What adds to my frustration is the reality that Jeff’s compliance with the law was essential to the favorable result of complete and wholly credible exoneration desperately needed by the President in the investigation of the charges of collusion by the Trump campaign with Russia. The Mueller report stated, “[T]he investigation did not establish that members of the Trump campaign conspired or coordinated with the Russian government in its election interference activities.” No one has even hinted that the Mueller report should be dismissed as the product of bias in favor of the president.

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Had Jeff ignored ethical standards and led the investigation the media would have swiftly and derisively dismissed any ensuing exoneration as the product of pro-Trump bias. The charges of Russia collusion would then have been a large part, if not exclusively, the basis for the recent impeachment proceedings. The charges of collusion were never mentioned. These charges would also be an ongoing issue in the 2020 election; they are not mentioned because the Mueller report came up empty. The ordeal of the Mueller investigation to which the president was exposed, while extremely painful, pales in comparison to the trauma of having had the issue of collusion the focus of the impeachment proceedings and then again front and center in the coming election.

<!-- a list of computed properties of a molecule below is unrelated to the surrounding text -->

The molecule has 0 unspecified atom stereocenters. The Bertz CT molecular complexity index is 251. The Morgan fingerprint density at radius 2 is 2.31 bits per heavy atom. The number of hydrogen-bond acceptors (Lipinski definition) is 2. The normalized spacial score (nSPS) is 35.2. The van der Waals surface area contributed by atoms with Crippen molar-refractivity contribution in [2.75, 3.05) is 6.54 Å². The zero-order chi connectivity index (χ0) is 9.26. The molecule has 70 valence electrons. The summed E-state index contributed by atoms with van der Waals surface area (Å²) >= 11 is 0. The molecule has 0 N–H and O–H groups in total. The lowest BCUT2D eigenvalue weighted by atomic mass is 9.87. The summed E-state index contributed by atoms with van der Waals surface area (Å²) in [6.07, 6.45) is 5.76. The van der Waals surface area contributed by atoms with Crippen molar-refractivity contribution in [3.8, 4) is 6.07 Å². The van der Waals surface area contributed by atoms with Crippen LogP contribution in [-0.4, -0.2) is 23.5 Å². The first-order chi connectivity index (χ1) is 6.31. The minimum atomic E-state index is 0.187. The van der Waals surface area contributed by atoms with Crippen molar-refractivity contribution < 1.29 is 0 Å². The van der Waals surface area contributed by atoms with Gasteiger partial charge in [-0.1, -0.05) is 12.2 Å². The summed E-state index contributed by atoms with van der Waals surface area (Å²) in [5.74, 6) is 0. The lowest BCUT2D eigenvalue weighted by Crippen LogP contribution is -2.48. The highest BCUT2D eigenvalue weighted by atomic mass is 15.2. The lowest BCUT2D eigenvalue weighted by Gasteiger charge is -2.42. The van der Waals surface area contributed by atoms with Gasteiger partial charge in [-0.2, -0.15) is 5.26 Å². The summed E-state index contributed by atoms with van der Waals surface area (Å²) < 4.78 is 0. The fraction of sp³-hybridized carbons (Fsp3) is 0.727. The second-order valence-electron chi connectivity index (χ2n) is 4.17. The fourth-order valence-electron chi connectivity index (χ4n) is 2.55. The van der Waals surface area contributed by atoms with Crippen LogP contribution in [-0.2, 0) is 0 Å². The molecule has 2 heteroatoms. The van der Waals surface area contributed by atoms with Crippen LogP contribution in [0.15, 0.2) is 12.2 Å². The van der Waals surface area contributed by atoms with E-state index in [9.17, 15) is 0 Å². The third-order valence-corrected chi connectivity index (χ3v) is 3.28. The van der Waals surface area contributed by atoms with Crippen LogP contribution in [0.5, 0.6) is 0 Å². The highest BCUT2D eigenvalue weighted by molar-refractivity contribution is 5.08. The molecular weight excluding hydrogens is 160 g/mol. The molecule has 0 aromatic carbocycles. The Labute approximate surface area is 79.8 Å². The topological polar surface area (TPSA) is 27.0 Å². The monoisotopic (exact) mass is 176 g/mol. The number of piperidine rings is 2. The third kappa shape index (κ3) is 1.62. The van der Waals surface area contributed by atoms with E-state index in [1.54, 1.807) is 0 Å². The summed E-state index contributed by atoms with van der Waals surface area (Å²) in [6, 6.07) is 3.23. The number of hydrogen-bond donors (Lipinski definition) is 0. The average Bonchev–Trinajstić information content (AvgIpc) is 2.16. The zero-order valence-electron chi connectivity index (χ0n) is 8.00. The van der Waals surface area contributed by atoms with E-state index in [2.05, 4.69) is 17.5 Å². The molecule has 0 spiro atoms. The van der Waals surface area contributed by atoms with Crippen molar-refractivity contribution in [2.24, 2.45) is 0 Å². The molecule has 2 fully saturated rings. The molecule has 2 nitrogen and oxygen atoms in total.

The president’s wrath, while understandable, is, I respectfully submit, misplaced. His anger should not be directed toward Jeff; it should be focused entirely on the officials of the Obama administration who clandestinely set up the groundless allegations of Russia collusion in the days, weeks and months before Jeff became attorney general and Donald Trump became president. We who support the president’s agenda should be grateful to Jeff Sessions, the man whose faithful discharge of his duty made possible the President’s complete and total exoneration by a panel not remotely subject to attack for bias.

Jeff’s courageous and selfless stance in support of the rule of law led to the conclusive rejection of the serious charge of corruption of a presidential election. His conduct incidentally benefitted the president but, most of all, it benefited the United States of America to whom his oath required faithful service. His adherence to the rule of law is a wonderful example for all members of the Alabama State Bar and is justifiable cause for great pride on the part of all Alabama citizens, regardless of political persuasion. Jeff deserves to be commended, not condemned.

Champ Lyons, Jr. was an Associate Justice of the Alabama Supreme Court from 1998-2011. He is a graduate of Harvard University and the University of Alabama School of Law.

10 months ago

Governor’s Study Group on Criminal Justice Policy yields positive recommendations

(PIxabay, YHN)